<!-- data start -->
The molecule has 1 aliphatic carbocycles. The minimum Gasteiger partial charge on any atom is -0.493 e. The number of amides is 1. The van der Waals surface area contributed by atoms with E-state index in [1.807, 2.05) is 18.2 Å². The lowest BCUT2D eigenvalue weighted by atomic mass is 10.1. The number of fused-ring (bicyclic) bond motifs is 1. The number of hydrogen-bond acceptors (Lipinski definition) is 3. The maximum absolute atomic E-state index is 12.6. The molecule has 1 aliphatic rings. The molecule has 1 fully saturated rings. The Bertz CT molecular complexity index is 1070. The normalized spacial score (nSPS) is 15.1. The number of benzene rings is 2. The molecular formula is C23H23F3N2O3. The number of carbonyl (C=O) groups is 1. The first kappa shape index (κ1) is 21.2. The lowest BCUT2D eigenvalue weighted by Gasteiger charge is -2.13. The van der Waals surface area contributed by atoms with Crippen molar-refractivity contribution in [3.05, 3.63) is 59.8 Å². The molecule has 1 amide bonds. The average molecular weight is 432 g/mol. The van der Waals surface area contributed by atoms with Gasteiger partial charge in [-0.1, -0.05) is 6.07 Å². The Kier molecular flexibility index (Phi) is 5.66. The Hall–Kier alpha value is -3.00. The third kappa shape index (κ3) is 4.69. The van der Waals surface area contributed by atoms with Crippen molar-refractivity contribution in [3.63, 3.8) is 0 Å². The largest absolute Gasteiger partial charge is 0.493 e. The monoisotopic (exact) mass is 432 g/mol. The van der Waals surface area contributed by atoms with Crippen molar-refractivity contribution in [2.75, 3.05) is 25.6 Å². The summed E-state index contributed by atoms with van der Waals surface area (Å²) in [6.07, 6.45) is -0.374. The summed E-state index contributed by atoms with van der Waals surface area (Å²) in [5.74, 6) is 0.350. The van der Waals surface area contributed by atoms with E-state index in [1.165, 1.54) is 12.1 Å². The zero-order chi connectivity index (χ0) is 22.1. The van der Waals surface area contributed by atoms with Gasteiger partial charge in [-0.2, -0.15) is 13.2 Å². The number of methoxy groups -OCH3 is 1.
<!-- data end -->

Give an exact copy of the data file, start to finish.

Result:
The molecule has 1 aliphatic carbocycles. The minimum Gasteiger partial charge on any atom is -0.493 e. The number of amides is 1. The van der Waals surface area contributed by atoms with E-state index in [1.807, 2.05) is 18.2 Å². The lowest BCUT2D eigenvalue weighted by atomic mass is 10.1. The number of fused-ring (bicyclic) bond motifs is 1. The number of hydrogen-bond acceptors (Lipinski definition) is 3. The maximum absolute atomic E-state index is 12.6. The molecule has 1 aliphatic rings. The molecule has 1 fully saturated rings. The Bertz CT molecular complexity index is 1070. The normalized spacial score (nSPS) is 15.1. The number of benzene rings is 2. The molecular formula is C23H23F3N2O3. The number of carbonyl (C=O) groups is 1. The first kappa shape index (κ1) is 21.2. The lowest BCUT2D eigenvalue weighted by Gasteiger charge is -2.13. The van der Waals surface area contributed by atoms with Crippen molar-refractivity contribution in [3.05, 3.63) is 59.8 Å². The molecule has 1 amide bonds. The average molecular weight is 432 g/mol. The van der Waals surface area contributed by atoms with Gasteiger partial charge in [-0.1, -0.05) is 6.07 Å². The Kier molecular flexibility index (Phi) is 5.66. The Hall–Kier alpha value is -3.00. The third kappa shape index (κ3) is 4.69. The van der Waals surface area contributed by atoms with Crippen molar-refractivity contribution in [3.63, 3.8) is 0 Å². The largest absolute Gasteiger partial charge is 0.493 e. The monoisotopic (exact) mass is 432 g/mol. The van der Waals surface area contributed by atoms with Crippen molar-refractivity contribution in [2.75, 3.05) is 25.6 Å². The summed E-state index contributed by atoms with van der Waals surface area (Å²) in [6.07, 6.45) is -0.374. The summed E-state index contributed by atoms with van der Waals surface area (Å²) in [5.74, 6) is 0.350. The van der Waals surface area contributed by atoms with E-state index in [1.165, 1.54) is 12.1 Å². The zero-order chi connectivity index (χ0) is 22.1. The van der Waals surface area contributed by atoms with Gasteiger partial charge in [-0.2, -0.15) is 13.2 Å². The number of methoxy groups -OCH3 is 1.